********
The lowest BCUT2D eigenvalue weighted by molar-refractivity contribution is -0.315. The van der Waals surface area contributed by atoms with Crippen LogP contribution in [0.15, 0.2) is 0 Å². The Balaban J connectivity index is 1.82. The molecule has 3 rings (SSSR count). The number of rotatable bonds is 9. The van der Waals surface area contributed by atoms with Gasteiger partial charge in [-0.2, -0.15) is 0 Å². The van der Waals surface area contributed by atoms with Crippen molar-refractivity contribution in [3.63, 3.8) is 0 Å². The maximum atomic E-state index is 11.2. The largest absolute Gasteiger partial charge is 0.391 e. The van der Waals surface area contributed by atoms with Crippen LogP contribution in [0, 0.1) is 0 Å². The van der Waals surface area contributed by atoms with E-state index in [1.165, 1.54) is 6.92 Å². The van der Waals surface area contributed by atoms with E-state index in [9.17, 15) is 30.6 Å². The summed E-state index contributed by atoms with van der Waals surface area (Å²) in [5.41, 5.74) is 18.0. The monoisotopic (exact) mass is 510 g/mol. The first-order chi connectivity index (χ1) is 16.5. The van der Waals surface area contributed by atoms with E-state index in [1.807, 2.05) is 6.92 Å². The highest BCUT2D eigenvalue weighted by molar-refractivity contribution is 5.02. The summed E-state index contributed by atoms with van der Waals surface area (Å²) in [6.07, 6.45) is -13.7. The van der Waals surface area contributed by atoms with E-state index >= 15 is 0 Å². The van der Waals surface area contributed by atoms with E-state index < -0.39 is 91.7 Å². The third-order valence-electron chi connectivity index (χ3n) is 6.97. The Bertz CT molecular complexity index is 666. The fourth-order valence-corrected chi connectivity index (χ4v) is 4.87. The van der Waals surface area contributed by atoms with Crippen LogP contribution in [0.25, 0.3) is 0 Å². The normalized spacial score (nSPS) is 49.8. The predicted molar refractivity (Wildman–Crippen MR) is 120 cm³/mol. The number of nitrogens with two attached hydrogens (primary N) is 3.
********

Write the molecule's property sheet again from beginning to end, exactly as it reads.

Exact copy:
The lowest BCUT2D eigenvalue weighted by molar-refractivity contribution is -0.315. The van der Waals surface area contributed by atoms with Crippen LogP contribution in [0.15, 0.2) is 0 Å². The Balaban J connectivity index is 1.82. The molecule has 3 rings (SSSR count). The number of rotatable bonds is 9. The van der Waals surface area contributed by atoms with Gasteiger partial charge in [-0.2, -0.15) is 0 Å². The van der Waals surface area contributed by atoms with Crippen molar-refractivity contribution in [3.63, 3.8) is 0 Å². The maximum atomic E-state index is 11.2. The largest absolute Gasteiger partial charge is 0.391 e. The van der Waals surface area contributed by atoms with Crippen LogP contribution in [0, 0.1) is 0 Å². The van der Waals surface area contributed by atoms with E-state index in [1.165, 1.54) is 6.92 Å². The van der Waals surface area contributed by atoms with E-state index in [9.17, 15) is 30.6 Å². The summed E-state index contributed by atoms with van der Waals surface area (Å²) in [5.41, 5.74) is 18.0. The monoisotopic (exact) mass is 510 g/mol. The first-order chi connectivity index (χ1) is 16.5. The van der Waals surface area contributed by atoms with E-state index in [1.807, 2.05) is 6.92 Å². The highest BCUT2D eigenvalue weighted by molar-refractivity contribution is 5.02. The summed E-state index contributed by atoms with van der Waals surface area (Å²) in [6.07, 6.45) is -13.7. The van der Waals surface area contributed by atoms with E-state index >= 15 is 0 Å². The van der Waals surface area contributed by atoms with E-state index < -0.39 is 91.7 Å². The third-order valence-electron chi connectivity index (χ3n) is 6.97. The Bertz CT molecular complexity index is 666. The fourth-order valence-corrected chi connectivity index (χ4v) is 4.87. The van der Waals surface area contributed by atoms with Crippen LogP contribution in [0.25, 0.3) is 0 Å². The normalized spacial score (nSPS) is 49.8. The predicted molar refractivity (Wildman–Crippen MR) is 120 cm³/mol. The number of nitrogens with two attached hydrogens (primary N) is 3.